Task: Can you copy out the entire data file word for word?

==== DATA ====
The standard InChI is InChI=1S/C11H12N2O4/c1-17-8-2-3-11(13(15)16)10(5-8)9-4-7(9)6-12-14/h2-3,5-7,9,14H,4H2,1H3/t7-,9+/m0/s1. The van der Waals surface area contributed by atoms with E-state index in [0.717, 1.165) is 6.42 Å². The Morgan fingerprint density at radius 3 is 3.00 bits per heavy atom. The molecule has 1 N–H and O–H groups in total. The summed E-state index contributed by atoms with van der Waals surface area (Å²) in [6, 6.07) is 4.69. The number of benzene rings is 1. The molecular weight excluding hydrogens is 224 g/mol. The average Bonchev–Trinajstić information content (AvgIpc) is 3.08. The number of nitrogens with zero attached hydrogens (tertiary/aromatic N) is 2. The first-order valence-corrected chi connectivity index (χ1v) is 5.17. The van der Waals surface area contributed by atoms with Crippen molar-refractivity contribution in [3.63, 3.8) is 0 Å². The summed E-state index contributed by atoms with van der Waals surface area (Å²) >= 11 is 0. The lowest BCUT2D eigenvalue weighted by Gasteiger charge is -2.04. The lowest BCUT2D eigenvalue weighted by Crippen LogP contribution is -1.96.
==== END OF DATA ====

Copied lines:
The standard InChI is InChI=1S/C11H12N2O4/c1-17-8-2-3-11(13(15)16)10(5-8)9-4-7(9)6-12-14/h2-3,5-7,9,14H,4H2,1H3/t7-,9+/m0/s1. The van der Waals surface area contributed by atoms with E-state index in [0.717, 1.165) is 6.42 Å². The Morgan fingerprint density at radius 3 is 3.00 bits per heavy atom. The molecule has 1 N–H and O–H groups in total. The summed E-state index contributed by atoms with van der Waals surface area (Å²) in [6, 6.07) is 4.69. The number of benzene rings is 1. The molecular weight excluding hydrogens is 224 g/mol. The average Bonchev–Trinajstić information content (AvgIpc) is 3.08. The number of nitrogens with zero attached hydrogens (tertiary/aromatic N) is 2. The first-order valence-corrected chi connectivity index (χ1v) is 5.17. The van der Waals surface area contributed by atoms with Crippen molar-refractivity contribution in [3.63, 3.8) is 0 Å². The summed E-state index contributed by atoms with van der Waals surface area (Å²) >= 11 is 0. The lowest BCUT2D eigenvalue weighted by Gasteiger charge is -2.04. The lowest BCUT2D eigenvalue weighted by Crippen LogP contribution is -1.96.